Joe Satriani

July 15, 1956

Joe Satriani Artistfacts

  • Joe Satriani attended the same Long Island school as Steve Vai (Carle Place High School), and also taught Vai guitar. Satriani once admitted to Brave Words & Bloody Knuckles, "I still think it's pretty freaky that Steve and I wound up achieving what we set out to achieve when we were just young kids."

    In addition to teaching Vai, Satriani taught many subsequently renowned guitarists after relocating to California, including Metallica's Kirk Hammett, Primus' Larry LaLonde, Testament's Alex Skolnick, Counting Crows' David Bryson, and Third Eye Blind's Kevin Cadogan.
  • Before launching his successful solo career, Satriani was a member of the Greg Kihn Band. Although he did not play on the group's biggest hit, "Jeopardy," Satriani did appear on their 1986 album, Love Rock and Roll, as well as the 1996 archival release, King Biscuit Flower Hour.
  • Satriani's third solo album, Flying in a Blue Dream, was his first to feature vocals (which Satriani supplied himself), as heard on the tunes "Can't Slow Down," "Strange," "I Believe," "Big Bad Moon," "The Phone Call," and "Ride."
  • Over the years, renowned rock artists - including Mick Jagger in 1988 and Deep Purple in 1993 - have enlisted Satriani as a "hired gun" for tours.
  • Satriani founded "G3" in 1996, a multi-artist tour that showcases hard rock's top guitar shredders. Joining Satriani on these annual bills over the years have been Steve Vai, Yngwie Malmsteen, Dream Theater's John Petrucci, King Crimson's Robert Fripp, Michael Schenker, Queen's Brian May, Journey's Neal Schon, ZZ Top's Billy Gibbons, and many others.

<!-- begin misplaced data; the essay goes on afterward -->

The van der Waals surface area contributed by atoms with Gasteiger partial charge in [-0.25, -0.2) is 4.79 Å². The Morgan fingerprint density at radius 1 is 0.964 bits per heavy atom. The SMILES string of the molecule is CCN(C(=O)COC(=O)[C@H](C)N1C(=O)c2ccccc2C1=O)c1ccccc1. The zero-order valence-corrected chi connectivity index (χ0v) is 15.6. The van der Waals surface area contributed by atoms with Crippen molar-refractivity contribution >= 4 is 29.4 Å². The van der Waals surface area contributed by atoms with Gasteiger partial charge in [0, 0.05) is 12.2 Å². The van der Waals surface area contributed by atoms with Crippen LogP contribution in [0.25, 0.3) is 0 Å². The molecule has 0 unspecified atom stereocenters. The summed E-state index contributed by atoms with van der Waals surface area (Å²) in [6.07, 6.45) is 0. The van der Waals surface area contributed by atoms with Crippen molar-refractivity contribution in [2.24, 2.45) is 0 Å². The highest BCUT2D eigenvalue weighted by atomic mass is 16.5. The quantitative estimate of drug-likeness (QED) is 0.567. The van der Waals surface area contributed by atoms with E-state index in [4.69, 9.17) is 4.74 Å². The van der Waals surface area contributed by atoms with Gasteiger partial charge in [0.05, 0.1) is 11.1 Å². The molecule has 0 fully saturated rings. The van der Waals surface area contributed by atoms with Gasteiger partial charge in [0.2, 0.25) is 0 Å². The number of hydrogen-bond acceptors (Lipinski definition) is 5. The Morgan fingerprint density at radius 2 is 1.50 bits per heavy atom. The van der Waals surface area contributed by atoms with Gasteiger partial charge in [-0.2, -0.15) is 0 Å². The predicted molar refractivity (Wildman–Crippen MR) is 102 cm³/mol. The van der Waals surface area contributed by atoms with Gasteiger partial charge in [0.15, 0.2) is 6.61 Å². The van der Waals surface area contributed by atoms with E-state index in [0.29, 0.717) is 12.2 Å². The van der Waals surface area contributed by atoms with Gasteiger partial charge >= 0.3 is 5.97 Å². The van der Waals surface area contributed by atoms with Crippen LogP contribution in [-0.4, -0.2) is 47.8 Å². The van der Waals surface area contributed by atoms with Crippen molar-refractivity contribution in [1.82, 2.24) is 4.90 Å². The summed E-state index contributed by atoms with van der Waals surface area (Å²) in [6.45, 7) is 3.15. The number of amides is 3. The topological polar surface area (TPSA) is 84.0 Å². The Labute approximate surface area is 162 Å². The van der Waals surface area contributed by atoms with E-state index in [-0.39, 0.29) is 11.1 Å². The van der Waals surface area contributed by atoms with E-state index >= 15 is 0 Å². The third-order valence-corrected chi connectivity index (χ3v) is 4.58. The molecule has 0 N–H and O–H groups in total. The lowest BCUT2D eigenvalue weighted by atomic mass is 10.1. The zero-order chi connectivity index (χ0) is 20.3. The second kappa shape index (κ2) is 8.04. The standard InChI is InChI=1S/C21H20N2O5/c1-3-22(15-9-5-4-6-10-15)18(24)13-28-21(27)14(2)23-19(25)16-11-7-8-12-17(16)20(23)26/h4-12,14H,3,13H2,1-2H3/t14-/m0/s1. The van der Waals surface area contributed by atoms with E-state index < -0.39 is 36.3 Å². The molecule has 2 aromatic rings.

• Satriani has exclusively used his own signature instrument, Ibanez's JS Series, ever since 1988. His most famous guitar is one whose body is covered in a chrome-like material.
  • Satriani filed a copyright infringement suit against Coldplay in 2008, claiming that the Coldplay tune, "Viva La Vida," too closely resembled his own composition, "If I Could Fly." Speaking to Rolling Stone, Satriani explained, "I spent so long writing the song, thinking about it, loving it, nursing it, and then finally recording it and standing on stages the world over playing it - and then somebody comes along and plays the exact same song and calls it their own."

    A year later, the matter was settled between the two parties for an unspecified monetary amount.
  • On the self-titled debut by the supergroup Chickenfoot, Satriani co-wrote the majority of the songs with singer Sammy Hagar (two of the album's eleven tracks were penned by the entire band).
  • Over the years, Satriani has been nominated for a staggering 15 Grammy Awards (mostly in the "Best Rock Instrumental Performance" category), but he has never won.


Be the first to comment...

Editor's Picks

Best Band LogosSong Writing

Queen, Phish and The Stones are among our picks for the best band logos. Here are their histories and a design analysis from an expert.

Krishna DasSongwriter Interviews

The top chant artist in the Western world, Krishna Das talks about how these Hindu mantras compare to Christian worship songs.

Harold Brown of WarSongwriter Interviews

A founding member of the band War, Harold gives a first-person account of one of the most important periods in music history.

Lace the Music: How LSD Changed Popular MusicSong Writing

Starting in Virginia City, Nevada and rippling out to the Haight-Ashbury, LSD reshaped popular music.

Muhammad Ali: His Musical Legacy and the Songs he InspiredSong Writing

Before he was the champ, Ali released an album called I Am The Greatest!, but his musical influence is best heard in the songs he inspired.

Marvin GayeFact or Fiction

Did Marvin try out with the Detroit Lions? Did he fake crazy to get out of military service? And what about the cross-dressing?